The Terrifying Vesuvius in all its glory! All will burn in its fiery molten rock!

Ahem. Soon the board begins to fill up and the time will come when the second AD 79 card is flipped, meaning that all cards are immediately chucked back in the box along with any people you’ve not brought into the town. The time for planning is over – now, it’s all about running away, and getting as many of your people to safety as you can. Before this begins, the lava begins to flow as six tiles are drawn in turn order and placed on the board. Each tile has a symbol showing which of the six starting points to begin at or join onto, so should you have a tile with a mask on it, you must place it orthagonally next to one with the same symbol.

This rule continues as play goes on, with each turn starting with another tile being drawn from the bag and added to the board. Of course, decisions must be made – do you put the tile in the way of other players but potentially block your own path? Perhaps you direct the flow towards some of the trapped people in the town? Maybe you’ll even sacrifice one of your own people to destroy a handful of other players’ pieces? And should any people be on the space that you choose to place your tile, they are immediately taken from the board and thrown into the volcano. Making noises at this point isn’t just considered good form, it’s a mandatory part of the game.

You then get to move up to two of your people, and look! It’s another simple but really interesting idea! Each piece may only move the same amount of spaces as there are people in their original square, so with three people there, you can move up to three squares. A solitary piece may, of course, only move one. This mechanism encourages you to bunch pieces together – not just grouping your own, but joining up with other players so you can get a good boost on your next go. However, large groups of people on squares makes for a tempting proposition when it comes to the every moving lava, and with another random tile being drawn every turn there’s a high risk that whole swathes of the population can be wiped out in a couple of turns. It’s a wonderful risk / reward type of affair, equally satisfying on both sides should you manage to pull off your plan of a well timed escape, or hurl a bunch of people into the volcano with a well chose tile placement.

So, Downfall of Pompeii is a game filled with positives; simple to understand, filled with strategic decisions to make that even younger players will be good to make, a touch of randomness with the lava tiles… It’s really rather lovely. In the interest of fairness, there are a couple of very minor negatives that I feel should be pointed out; the set-up of the card deck is a teeny bit fiddly and the instructions on doing so need to be read through a few times, and the lava tiles are a little thin when you’re now used to an industry standard of at least 2mm thickness, but these are really very small downsides. The game is a joy to play, filled with wonderful moments – getting a person off the board in the face of an oncoming tide of lava, or engulfing a pile of opposition pieces with a lucky tile draw… you find your pleasures in many different ways, and you’ll rarely find a more entertaining way to spend half an hour at your gaming table.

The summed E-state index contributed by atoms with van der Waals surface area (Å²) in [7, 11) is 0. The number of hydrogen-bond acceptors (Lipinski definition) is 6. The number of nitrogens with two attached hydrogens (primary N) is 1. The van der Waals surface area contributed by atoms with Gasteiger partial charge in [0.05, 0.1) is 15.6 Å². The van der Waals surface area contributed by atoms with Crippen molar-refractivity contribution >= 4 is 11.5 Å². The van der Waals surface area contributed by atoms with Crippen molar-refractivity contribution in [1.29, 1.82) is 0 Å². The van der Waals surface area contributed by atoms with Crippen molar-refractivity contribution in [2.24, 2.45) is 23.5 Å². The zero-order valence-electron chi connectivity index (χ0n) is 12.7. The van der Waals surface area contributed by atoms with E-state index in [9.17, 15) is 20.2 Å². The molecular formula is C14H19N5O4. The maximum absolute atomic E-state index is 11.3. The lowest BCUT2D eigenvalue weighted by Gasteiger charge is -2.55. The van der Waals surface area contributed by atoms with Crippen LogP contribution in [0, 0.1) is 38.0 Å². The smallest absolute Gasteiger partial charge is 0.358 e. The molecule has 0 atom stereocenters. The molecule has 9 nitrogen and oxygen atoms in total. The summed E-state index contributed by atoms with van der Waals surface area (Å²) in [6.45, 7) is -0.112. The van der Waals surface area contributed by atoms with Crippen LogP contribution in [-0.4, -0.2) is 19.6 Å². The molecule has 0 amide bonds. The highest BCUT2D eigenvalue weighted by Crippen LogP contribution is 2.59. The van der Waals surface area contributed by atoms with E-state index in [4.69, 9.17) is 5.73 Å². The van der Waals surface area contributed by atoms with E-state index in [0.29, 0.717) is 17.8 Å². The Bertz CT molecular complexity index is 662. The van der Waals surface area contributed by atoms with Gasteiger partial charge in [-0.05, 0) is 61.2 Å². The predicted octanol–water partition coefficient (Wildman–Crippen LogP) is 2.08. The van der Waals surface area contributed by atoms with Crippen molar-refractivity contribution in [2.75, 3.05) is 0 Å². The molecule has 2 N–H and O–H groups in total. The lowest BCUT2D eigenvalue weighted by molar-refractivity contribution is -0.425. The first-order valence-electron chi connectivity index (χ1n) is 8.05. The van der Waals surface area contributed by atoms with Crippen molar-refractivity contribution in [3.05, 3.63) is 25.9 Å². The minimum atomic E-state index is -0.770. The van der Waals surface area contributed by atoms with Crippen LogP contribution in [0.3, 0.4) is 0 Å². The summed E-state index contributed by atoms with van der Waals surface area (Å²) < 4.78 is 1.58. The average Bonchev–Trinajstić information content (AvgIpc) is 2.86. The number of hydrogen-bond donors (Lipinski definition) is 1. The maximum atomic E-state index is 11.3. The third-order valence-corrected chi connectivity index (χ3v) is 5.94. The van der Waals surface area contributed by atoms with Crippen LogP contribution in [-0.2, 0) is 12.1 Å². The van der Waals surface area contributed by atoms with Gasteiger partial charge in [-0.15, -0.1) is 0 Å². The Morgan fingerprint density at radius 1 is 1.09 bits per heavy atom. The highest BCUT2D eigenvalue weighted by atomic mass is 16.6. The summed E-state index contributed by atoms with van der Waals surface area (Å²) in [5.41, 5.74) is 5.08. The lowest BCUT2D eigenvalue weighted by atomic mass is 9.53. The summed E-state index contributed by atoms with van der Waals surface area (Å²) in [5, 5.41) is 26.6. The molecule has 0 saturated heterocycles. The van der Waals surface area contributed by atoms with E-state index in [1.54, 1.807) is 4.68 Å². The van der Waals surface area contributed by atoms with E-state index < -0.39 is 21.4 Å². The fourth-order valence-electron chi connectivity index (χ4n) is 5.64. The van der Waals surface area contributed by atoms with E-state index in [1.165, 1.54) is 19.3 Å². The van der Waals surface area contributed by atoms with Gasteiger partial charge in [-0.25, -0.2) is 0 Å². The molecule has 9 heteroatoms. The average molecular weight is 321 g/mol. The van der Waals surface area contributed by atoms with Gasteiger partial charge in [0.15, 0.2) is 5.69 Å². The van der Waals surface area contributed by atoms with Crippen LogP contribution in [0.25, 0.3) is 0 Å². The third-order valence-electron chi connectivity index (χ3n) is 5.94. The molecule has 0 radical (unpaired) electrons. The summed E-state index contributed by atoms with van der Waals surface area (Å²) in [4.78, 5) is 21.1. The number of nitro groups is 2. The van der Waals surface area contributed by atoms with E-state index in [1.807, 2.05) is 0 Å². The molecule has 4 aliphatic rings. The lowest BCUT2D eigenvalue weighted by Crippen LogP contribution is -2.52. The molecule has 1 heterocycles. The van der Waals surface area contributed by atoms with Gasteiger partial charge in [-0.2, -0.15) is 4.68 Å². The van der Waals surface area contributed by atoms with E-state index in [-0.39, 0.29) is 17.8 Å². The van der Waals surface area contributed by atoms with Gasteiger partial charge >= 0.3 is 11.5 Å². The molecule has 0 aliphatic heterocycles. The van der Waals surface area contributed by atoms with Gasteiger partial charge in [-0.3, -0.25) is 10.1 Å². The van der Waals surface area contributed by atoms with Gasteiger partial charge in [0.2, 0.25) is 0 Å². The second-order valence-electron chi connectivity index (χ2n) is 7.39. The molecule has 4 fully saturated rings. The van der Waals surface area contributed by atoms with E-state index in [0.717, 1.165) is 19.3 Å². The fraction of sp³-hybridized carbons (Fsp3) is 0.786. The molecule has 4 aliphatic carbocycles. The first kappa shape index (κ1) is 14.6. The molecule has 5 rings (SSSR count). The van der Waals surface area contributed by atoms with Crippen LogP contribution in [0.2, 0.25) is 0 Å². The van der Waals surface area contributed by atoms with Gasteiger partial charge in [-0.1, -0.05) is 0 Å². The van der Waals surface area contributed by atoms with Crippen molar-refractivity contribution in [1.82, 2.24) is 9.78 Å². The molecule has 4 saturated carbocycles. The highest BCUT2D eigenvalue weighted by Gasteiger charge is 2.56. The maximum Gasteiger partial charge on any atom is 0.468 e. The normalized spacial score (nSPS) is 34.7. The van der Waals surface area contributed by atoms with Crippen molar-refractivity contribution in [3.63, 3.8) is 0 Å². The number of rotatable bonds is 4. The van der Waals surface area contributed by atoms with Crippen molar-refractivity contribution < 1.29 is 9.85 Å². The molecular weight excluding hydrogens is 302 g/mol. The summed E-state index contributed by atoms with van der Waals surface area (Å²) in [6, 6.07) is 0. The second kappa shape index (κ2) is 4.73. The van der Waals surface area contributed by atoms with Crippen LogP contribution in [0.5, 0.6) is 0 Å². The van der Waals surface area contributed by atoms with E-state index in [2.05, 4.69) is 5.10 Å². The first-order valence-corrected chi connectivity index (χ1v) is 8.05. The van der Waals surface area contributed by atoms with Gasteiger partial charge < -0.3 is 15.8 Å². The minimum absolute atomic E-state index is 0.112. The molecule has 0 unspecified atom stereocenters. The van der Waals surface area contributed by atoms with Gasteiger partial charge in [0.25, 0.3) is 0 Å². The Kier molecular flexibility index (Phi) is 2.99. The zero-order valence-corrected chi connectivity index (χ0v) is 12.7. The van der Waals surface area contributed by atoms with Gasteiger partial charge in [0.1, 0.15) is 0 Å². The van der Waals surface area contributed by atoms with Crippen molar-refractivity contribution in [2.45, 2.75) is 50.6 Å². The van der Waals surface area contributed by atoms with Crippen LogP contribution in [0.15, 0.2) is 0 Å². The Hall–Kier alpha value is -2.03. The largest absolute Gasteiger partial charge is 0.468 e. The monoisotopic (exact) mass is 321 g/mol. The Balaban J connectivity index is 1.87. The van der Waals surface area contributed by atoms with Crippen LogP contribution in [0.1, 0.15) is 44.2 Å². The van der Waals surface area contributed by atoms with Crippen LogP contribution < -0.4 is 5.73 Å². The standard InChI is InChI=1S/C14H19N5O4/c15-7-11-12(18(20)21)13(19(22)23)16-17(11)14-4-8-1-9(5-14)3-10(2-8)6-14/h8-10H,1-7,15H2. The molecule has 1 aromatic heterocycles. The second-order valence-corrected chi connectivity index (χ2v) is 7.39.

The Downfall of Pompeii was designed by Klaus Jurgen Wrede and originally released in 2006 by Mayfair. This new version comes in a smaller box but actually contains slightly more stuff – a three tile “Dual Vent” expansion is included – and will set you back around £25. Between two and four people can play with games taking between 30 to 60 minutes. And sersiously, you need to get yourself a copy, for it is most lovely.



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Out In The Fields – The Castles of Burgundy review


So it seems that at the moment, golden boy of boardgaming Stefan Feld can do no wrong. We’ve extolled the merits of a few of his games over the last couple of months here on littlemetaldog.com and – surprise surprise – here’s another glowing write up. This time we’re journeying into medieval era France as we take on the tricksy and delightful The Castles of Burgundy, a game that combines a little bit of chance with more options than a high-end car showroom.

From the start, I’ll say that Castles is not for everybody – if you’re the kind of person who complains that Dominion is nothing more than multiplayer solitaire, I’d avoid even picking up the box. What little interaction there is in the game is limited to someone snatching away a tile that you had your eye on before play managed to get around to you. It’s an exercise in brain burning where you’re constantly having to change your plans depending on what kind of things are available for do.